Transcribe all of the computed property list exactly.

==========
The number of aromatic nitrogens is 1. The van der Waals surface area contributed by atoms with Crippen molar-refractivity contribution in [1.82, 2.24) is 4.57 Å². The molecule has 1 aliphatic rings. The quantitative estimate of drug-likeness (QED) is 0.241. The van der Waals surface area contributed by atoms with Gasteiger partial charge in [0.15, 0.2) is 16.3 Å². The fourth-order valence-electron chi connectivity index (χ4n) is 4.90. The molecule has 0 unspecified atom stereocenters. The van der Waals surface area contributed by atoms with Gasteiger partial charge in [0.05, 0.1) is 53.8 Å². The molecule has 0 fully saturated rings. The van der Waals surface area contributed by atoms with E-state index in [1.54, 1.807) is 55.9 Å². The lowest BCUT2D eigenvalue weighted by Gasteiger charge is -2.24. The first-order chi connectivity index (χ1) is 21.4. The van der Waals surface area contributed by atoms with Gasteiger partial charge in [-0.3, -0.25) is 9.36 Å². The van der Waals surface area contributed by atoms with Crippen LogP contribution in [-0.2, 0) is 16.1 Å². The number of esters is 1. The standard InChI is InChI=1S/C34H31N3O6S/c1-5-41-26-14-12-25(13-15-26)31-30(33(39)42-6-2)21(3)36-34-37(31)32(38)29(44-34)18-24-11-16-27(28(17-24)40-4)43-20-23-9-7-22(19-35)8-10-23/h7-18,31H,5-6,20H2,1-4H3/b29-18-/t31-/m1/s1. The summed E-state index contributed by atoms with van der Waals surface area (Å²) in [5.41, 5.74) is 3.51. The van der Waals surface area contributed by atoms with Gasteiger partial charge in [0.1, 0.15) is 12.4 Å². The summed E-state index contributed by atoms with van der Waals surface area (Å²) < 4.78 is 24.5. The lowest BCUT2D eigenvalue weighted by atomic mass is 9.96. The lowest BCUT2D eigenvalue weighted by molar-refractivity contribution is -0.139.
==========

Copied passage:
The number of aromatic nitrogens is 1. The van der Waals surface area contributed by atoms with Crippen molar-refractivity contribution in [1.82, 2.24) is 4.57 Å². The molecule has 1 aliphatic rings. The quantitative estimate of drug-likeness (QED) is 0.241. The van der Waals surface area contributed by atoms with Gasteiger partial charge in [0.15, 0.2) is 16.3 Å². The fourth-order valence-electron chi connectivity index (χ4n) is 4.90. The molecule has 0 unspecified atom stereocenters. The van der Waals surface area contributed by atoms with Gasteiger partial charge in [0.05, 0.1) is 53.8 Å². The molecule has 0 fully saturated rings. The van der Waals surface area contributed by atoms with E-state index in [1.54, 1.807) is 55.9 Å². The lowest BCUT2D eigenvalue weighted by Gasteiger charge is -2.24. The first-order chi connectivity index (χ1) is 21.4. The van der Waals surface area contributed by atoms with Gasteiger partial charge in [-0.3, -0.25) is 9.36 Å². The van der Waals surface area contributed by atoms with Crippen LogP contribution in [-0.2, 0) is 16.1 Å². The number of esters is 1. The standard InChI is InChI=1S/C34H31N3O6S/c1-5-41-26-14-12-25(13-15-26)31-30(33(39)42-6-2)21(3)36-34-37(31)32(38)29(44-34)18-24-11-16-27(28(17-24)40-4)43-20-23-9-7-22(19-35)8-10-23/h7-18,31H,5-6,20H2,1-4H3/b29-18-/t31-/m1/s1. The summed E-state index contributed by atoms with van der Waals surface area (Å²) in [5.41, 5.74) is 3.51. The van der Waals surface area contributed by atoms with Gasteiger partial charge in [0.1, 0.15) is 12.4 Å². The summed E-state index contributed by atoms with van der Waals surface area (Å²) < 4.78 is 24.5. The lowest BCUT2D eigenvalue weighted by atomic mass is 9.96. The lowest BCUT2D eigenvalue weighted by molar-refractivity contribution is -0.139.